We spotlight a few healthcare happenings, that—as they used to say—have recently come across my desk. Let’s begin our eclectic mix with…
Last October, this column discussed infections linked to the use of these devices, which regulate body temperature during certain heart and lung operations, via circulation of water in tubes. Of special interest is Mycobacterium chimaera, an organism typically found in soil and tap water.
Unfortunately, the heater-coolers can aerosolize the bug and spray it directly into the chest cavity during surgery. Making matters worse, M. chimaera is slow growing, and symptoms can take months or even years to manifest.
A study published July 12 in The Lancet Infectious Diseases claims to have discovered the source of the bacteria. Researchers compared samples from 32 infected patients to isolates taken from two brands of heater-coolers (LivaNova and Maquet), and found a high degree of similarity in bacterial DNA between patient samples and those from LivaNova heater-cooler units and the LivaNova factory.
“Our study closes the missing gap,” said Stefan Niemann, a professor with the German Center for Infection Research and one of the study’s co-authors. Response from LivaNova indicated that “[T]he article expresses a level of certainty about a point source tie to the manufacturing process that is not warranted by the data.”
Assigning blame is one thing, but prevention is quite another. At the University of Iowa Hospitals and Clinics, where six patients developed infections tied to heater-cooler units, experts solved the problem by putting the devices in a room connected to—but separate from—the operating room, said Dr. Michael Edmond, clinical professor of infectious diseases. The policy was instituted in January, 2016, and no new infections have occurred.
This one has been well-covered by the LA Times. Writer Steve Lopez and his colleagues detail the misdeeds of former USC School of Medicine dean Dr. Carmen Puliafito—including drug-fueled parties with a prostitute, convicted criminals, and drug addicts. But, for Lopez, as well as me, the larger issue is the non-action and cover-up of Puliafito’s problems, since he had a great talent for bringing in major donations.
He resigned as dean in March, 2016, in the wake of an incident at a Pasadena hotel in which a much younger woman overdosed in his room, although no one knew about this at the time. The stated reason was that he wished to “move on and pursue a job in biotech.” Strangely, no police report was filed, and even though USC knew that Puliafito had a serious drug problem, they allowed him to keep seeing patients until the story broke on July 17, 2017. So far, USC President Nikias has kept mum.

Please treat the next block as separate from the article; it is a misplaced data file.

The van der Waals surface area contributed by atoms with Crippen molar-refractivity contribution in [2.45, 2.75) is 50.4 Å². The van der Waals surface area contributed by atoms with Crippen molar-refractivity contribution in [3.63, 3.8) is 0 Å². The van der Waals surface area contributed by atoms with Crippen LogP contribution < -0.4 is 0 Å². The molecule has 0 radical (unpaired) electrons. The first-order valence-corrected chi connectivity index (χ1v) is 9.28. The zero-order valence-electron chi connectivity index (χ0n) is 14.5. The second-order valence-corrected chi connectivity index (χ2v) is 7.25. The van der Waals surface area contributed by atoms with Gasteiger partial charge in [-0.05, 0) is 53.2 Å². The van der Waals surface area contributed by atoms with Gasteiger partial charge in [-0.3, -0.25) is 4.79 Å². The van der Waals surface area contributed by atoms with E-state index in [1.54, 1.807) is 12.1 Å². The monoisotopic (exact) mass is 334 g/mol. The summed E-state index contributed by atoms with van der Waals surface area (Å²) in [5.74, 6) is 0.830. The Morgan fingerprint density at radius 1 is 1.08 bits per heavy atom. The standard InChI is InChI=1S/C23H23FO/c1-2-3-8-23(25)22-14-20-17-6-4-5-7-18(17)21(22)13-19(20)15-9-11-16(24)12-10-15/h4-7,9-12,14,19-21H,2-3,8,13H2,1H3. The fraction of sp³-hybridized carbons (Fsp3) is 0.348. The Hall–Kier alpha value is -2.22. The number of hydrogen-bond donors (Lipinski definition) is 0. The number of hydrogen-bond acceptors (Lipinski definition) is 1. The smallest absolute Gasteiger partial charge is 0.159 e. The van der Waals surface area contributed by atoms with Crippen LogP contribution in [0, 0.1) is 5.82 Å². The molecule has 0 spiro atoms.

Even as a UCLA alumnus (our mortal enemy was USC), it gives me no pleasure to relate this quote from a faculty member: “What an embarrassing time to work for USC and Keck School of Medicine. To me, it seems like the university needs a complete moral inventory/overhaul.”
Edwin Leap, MD has a column on KevinMD. Here are some thoughts from his recent entry entitled “Cheaper health care isn’t hard.”
“I think a lot about what brings people to the hospital. And I have come to some conclusions. If people want to live healthier, longer and better, then the solutions are not especially complex. But they involve pretty hard decisions. They don’t, however, involve pills.” Yes, he makes exceptions for people with legit serious conditions. He’s talking lifestyle changes.
Don’t smoke. Eat less. “Stop sitting around. Do things. Be busy. Walk, hike, have an active hobby. Stop binge watching shows for hours (in fact, a study not long ago suggested that binge watching increases your risk of dangerous blood clots in the lung).”
“Some of my favorite patients are the 90 year olds who show up for something simple—a bruise or a cut, fresh from yard work.” They aren’t on any meds, and in the particular case he relates, do not even have a regular doctor.
Leap tells the patient: “Well there you go. That’s why you’re 90.”